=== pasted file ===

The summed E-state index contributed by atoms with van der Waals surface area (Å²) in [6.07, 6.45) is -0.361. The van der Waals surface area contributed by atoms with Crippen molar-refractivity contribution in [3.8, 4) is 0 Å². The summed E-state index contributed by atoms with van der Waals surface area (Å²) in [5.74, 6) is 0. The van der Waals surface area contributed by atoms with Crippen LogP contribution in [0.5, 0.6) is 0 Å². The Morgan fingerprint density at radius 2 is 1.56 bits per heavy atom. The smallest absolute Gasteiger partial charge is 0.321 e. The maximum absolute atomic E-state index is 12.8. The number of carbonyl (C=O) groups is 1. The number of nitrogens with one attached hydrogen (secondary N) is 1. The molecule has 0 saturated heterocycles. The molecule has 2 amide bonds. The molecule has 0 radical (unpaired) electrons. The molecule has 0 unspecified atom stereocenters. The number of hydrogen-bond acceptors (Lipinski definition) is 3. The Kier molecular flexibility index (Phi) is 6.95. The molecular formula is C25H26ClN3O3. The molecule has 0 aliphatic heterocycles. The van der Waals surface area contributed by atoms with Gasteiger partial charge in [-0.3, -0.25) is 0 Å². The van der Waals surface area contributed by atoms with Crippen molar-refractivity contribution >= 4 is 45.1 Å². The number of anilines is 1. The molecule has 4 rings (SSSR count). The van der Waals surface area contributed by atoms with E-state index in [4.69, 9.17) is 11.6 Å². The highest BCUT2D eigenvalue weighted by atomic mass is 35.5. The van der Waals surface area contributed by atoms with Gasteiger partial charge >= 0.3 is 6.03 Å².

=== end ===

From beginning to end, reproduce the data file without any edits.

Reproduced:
The summed E-state index contributed by atoms with van der Waals surface area (Å²) in [6.07, 6.45) is -0.361. The van der Waals surface area contributed by atoms with Crippen molar-refractivity contribution in [3.8, 4) is 0 Å². The summed E-state index contributed by atoms with van der Waals surface area (Å²) in [5.74, 6) is 0. The van der Waals surface area contributed by atoms with Crippen LogP contribution in [0.5, 0.6) is 0 Å². The Morgan fingerprint density at radius 2 is 1.56 bits per heavy atom. The smallest absolute Gasteiger partial charge is 0.321 e. The maximum absolute atomic E-state index is 12.8. The number of carbonyl (C=O) groups is 1. The number of nitrogens with one attached hydrogen (secondary N) is 1. The molecule has 0 saturated heterocycles. The molecule has 2 amide bonds. The molecule has 0 radical (unpaired) electrons. The molecule has 0 unspecified atom stereocenters. The number of hydrogen-bond acceptors (Lipinski definition) is 3. The Kier molecular flexibility index (Phi) is 6.95. The molecular formula is C25H26ClN3O3. The molecule has 0 aliphatic heterocycles. The van der Waals surface area contributed by atoms with Gasteiger partial charge in [-0.3, -0.25) is 0 Å². The van der Waals surface area contributed by atoms with Crippen molar-refractivity contribution >= 4 is 45.1 Å². The number of anilines is 1. The molecule has 4 rings (SSSR count). The van der Waals surface area contributed by atoms with E-state index in [4.69, 9.17) is 11.6 Å². The highest BCUT2D eigenvalue weighted by atomic mass is 35.5. The van der Waals surface area contributed by atoms with Gasteiger partial charge >= 0.3 is 6.03 Å².